poetics, time, body disruption and marginally queer solutions

Tuesday, April 13, 2004

Students to take vow of silence for gay awareness
Students say silence represents daily oppression for gay community.
by Amanda Jacobs
A large group of Vanderbilt students will seal their lips from 8 a.m. to 5 p.m. Wednesday, joining in on a student-led National Day of Silence (NDOS) to amplify the daily oppression endured by gay, bisexual, lesbian and transgender individuals.

“It’s not difficult to remain silent,” said junior Everett Moran. “What’s difficult to do is to be silent with a purpose. Sometimes it’s hard for people to approach professors and explain (the nature of the protest).”

Founded in 1996 by students at the University of Virginia, NDOS has grown into a nationwide protest on the campuses of universities, high schools and middle schools. Vanderbilt’s participation predates most of the current students on campus.

“We generally have 40-50 people on campus participate,” said junior Joanna Dilts, president of the Vanderbilt Lambda Association. “Some (students) can’t because they have presentations or sports practice. We just ask people to be silent for as much of the day as they can and during the day think about it.”


Unable to Marry, Unable to Stay
Exposing the Plight Of Gay Binationals
By Evelyn Nieves
Washington Post Staff Writer
SAN FRANCISCO -- Leslie Bulbuk and Marta Donayre fell hard for each other, the way people do when they meet "the One." Within months, they knew that if they could, they would get married, file joint income taxes, name the other as next of kin.

But the couple had a problem beyond being lesbians in a country where same-gender marriages are not legal. Donayre, a public relations executive, was here from Brazil on a work visa. Then she was laid off -- jeopardizing her status in this country.

Had Bulbuk and Donayre been a heterosexual couple facing the same dilemma, they could have easily resolved it: The federal government allows a permanent U.S. resident in a committed heterosexual relationship with someone from another country to marry that person and sponsor his or her residency. In 2002, the latest year for which figures are available, nearly 300,000 immigrants who entered the United States were foreign brides or grooms.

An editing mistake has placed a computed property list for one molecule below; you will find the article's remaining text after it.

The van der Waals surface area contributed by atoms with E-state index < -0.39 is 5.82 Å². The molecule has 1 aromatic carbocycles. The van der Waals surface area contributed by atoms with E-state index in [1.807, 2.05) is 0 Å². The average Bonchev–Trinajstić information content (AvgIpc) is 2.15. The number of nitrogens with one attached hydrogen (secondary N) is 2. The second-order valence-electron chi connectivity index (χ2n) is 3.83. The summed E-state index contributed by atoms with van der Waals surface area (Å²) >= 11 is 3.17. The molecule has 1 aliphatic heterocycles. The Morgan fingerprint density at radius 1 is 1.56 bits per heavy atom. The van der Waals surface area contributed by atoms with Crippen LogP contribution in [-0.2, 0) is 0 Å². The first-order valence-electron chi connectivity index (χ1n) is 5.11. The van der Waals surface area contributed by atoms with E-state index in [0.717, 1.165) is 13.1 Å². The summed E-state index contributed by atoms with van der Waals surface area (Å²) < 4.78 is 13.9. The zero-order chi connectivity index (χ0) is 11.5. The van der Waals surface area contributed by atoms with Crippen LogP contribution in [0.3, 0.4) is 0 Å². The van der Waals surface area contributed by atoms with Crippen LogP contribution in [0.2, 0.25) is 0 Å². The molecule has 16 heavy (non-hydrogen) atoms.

But unlike immigration authorities in 16 other countries -- including, most recently, Brazil -- the U.S. Citizenship and Immigration Services does not grant gay couples the same immigration benefits available to heterosexuals.


City Council extends equal benefits to married gay couples
By Lornet Turnbull
Seattle Times staff reporter
A month after Mayor Greg Nickels issued an executive order recognizing same-sex marriages, the Seattle City Council yesterday unanimously approved legislation that would give married gays and lesbians on the city's payroll the same benefits that opposite-sex couples now receive.

While council members heralded the move as "historic," the change to city ordinance is really more symbolic than it is substantial.

Seattle has been offering domestic-partner benefits to same-sex couples since 1989. The value of those benefits is subject to federal taxes, which can exceed $500 a year. Yesterday's action doesn't change any of that.

However, it does:

• Extend the transfer of city-issued business licenses to the spouse of a same-sex married couple in the event the other spouse dies, just as it does now to the spouse in an opposite-sex marriage.

• Extend legal representation to the spouse of a city volunteer who is in a same-sex marriage, if that volunteer is sued while performing city work. Current law requires the city to defend the spouse of a volunteer in an opposite-sex marriage.

• Extend benefits, including sick leave, family and medical leave and bereavement leave to gay employees in same-sex marriages.


St. Louis Jewish Light will report same-sex ceremonies
By Deb Peterson
Of the Post-Dispatch
Deborah Peterson
NU?: The St. Louis Jewish Light newspaper has narrowly approved running same-sex commitment announcements on its pages. By a vote of 9-7, the newspaper's editorial board decided to accept such announcements for publication, editor and publisher Bob Cohn said Monday. Orthodox board members opposed publication of the announcements and were joined in voting against it by some of the non-Orthodox members, he added. The board is comprised mostly of Reform and Conservative Jews. Cohn said the Light will not use the same wording in the announcements that it uses in wedding announcements. For about 10 years the newspaper has accepted gay and lesbian personal ads; it also accepted its first same-sex birth announcement about 10 years ago. Cohn said the newspaper announced the ad policy in its April 7 edition, delivered to homes late last week and Monday. The Post-Dispatch began running same-sex commitment announcements nearly two years ago.


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